Cherokee Indian Veterans Park, Cherokee
James Killian Spratt, Sculptor
This park is dedicated to all members of the Eastern Band of Cherokee Indians who served honorably in the Armed Forces of the United States. It consists of a seven sided granite stele on a seven sided base topped with a bronze bust of Medal of Honor recipient Charles George. He is shown wearing an army helmet with the Medal of Honor around the neck. Each side of the stele has a pictograph representing the seven clans of the Cherokee Nation: Deer, Blue, Long Hair, Wolf, Bird, Paint and Wild Potato. Incised on what would be considered the front is the Great Seal of the United States. Below this are the Seal of the Cherokee Nation, then the Fox clan pictograph and the list of Cherokee killed in action. Other sides of the stele also show the Coat of Arms for the Army, Navy, Marine Corps, Coast Guard, Air Force and Merchant Marine appearing above the clan pictographs.
Several feet away facing each side of the stele are seven tablestones. They list by clan the names of every known Eastern Band of Cherokee Indian that has served in the armed forces since the war of 1812. At the entrance to the monument area is a lectern top granite block with the bronze inscription plaque. On the front of this block, in color, is a mountain landscape. Superimposed over the landscape is a seven sided Cherokee star. Pictured inside the star is an Indian with long flowing hair, trees and mountains in moonlight. The walkways around the memorial are laid with stone pavers and outlined with shrubbery. Two artillery pieces are to the sides of the memorial and a brightly painted, life sized “Patriot Bear” sculpture is a few feet away.
A short distance away is a full sized statue of Charles George that was dedicated in November 2016. The park also features an M-60 tank.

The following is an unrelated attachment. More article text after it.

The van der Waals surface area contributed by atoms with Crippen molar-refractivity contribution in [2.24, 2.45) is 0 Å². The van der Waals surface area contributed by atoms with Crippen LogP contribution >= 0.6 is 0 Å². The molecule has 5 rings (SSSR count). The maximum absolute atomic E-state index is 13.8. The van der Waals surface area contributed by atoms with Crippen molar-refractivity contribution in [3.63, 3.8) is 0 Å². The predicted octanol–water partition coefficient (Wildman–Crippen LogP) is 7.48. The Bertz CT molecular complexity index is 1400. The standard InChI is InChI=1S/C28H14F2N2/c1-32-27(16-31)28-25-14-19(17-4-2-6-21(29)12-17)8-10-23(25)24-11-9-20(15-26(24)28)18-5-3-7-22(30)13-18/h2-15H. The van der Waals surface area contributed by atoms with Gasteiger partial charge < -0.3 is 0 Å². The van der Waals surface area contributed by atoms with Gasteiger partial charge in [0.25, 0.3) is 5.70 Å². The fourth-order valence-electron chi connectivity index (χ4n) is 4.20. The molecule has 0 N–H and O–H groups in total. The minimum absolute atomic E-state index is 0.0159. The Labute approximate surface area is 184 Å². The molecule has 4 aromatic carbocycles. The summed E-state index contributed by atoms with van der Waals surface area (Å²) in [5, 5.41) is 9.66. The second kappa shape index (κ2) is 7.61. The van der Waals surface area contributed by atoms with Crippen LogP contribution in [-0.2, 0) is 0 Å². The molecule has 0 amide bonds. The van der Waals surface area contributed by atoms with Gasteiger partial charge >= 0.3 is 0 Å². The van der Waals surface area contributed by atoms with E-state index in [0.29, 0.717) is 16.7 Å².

CHEROKEE VETERANS PARK / THIS PARK IS DEDICATED TO ALL MEMBERS / OF THE EASTERN BAND OF CHEROKEE INDIANS / WHO SERVED HONORABLE IN THE ARMED FORCES / OF THIS GREAT NATION, AND ESPECIALLY TO / THOSE WHO DIED IN THE EFFORT AND TO / CHARLES GEORGE, THE ONLY MEMBER OF THE / EASTERN BAND OF THE CHEROKEE TO BE AWARDED / THE CONGRESSIONAL MEDAL OF HONOR.
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Moss, Bill. “Noted Sculptor Dies as Statue Is Dedicated,” Hendersonville Lightning (Hendersonville, NC) September 26, 2016, (accessed May 4, 2017) Link
“Charles George VA Medical Center-Asheville, NC,” U.S. Department of Veterans Affairs, (accessed May 4, 2017) Link
“Cherokee Charles George, Korean War Medal Of Honor Recipient,” NC Department of Cultural Resources, (accessed May 4, 2017) Link
“Cherokee Veterans Park, Asheville Citizen-Times (Asheville, NC), May 12, 1995
“Cherokee Veterans Park,” The Historical Marker Database, HMdb.org, (accessed April 28, 2017) Link
“Cherokee Veterans Park,” Waymarking.com, (Accessed April 28, 2017) Link
“PFC. George, Cherokee Hero, Awarded Medal,” Asheville Citizen-Times (Asheville, NC), February 7, 1954
“Veterans Day 2016-Cherokee, NC.” Thunderbirdphoto.com, (accessed May 4, 2017) Link
Charles George is the only member of the Eastern Band of the Cherokee Indians to receive the Medal of Honor. He died after falling on an enemy hand grenade to save the lives of his comrades. His parents who did not speak English and had never been out of the mountains of North Carolina traveled to Washington, D.C. in 1954 to receive his medal. In 2002 the Veterans Administration Medical Center in Asheville was renamed in his honor. In September 2016 a life-size statue of George identical to the one in Cherokee was unveiled at the medical center. The sculptor James Killian Spratt who was being treated at the Medical Center for cancer died seven minutes into the dedication. He had a speaking part in the ceremony relinquished hours prior to the dedication. That statue and the one at the Cherokee Veterans Park were placed to face each other.
The Cherokee Indian Veterans Memorial Park is located on the 500 block of Tsali Blvd. (US-441 S.), Cherokee, NC.
Beautiful mountain scenery serves as a backdrop of the well-maintained memorial park.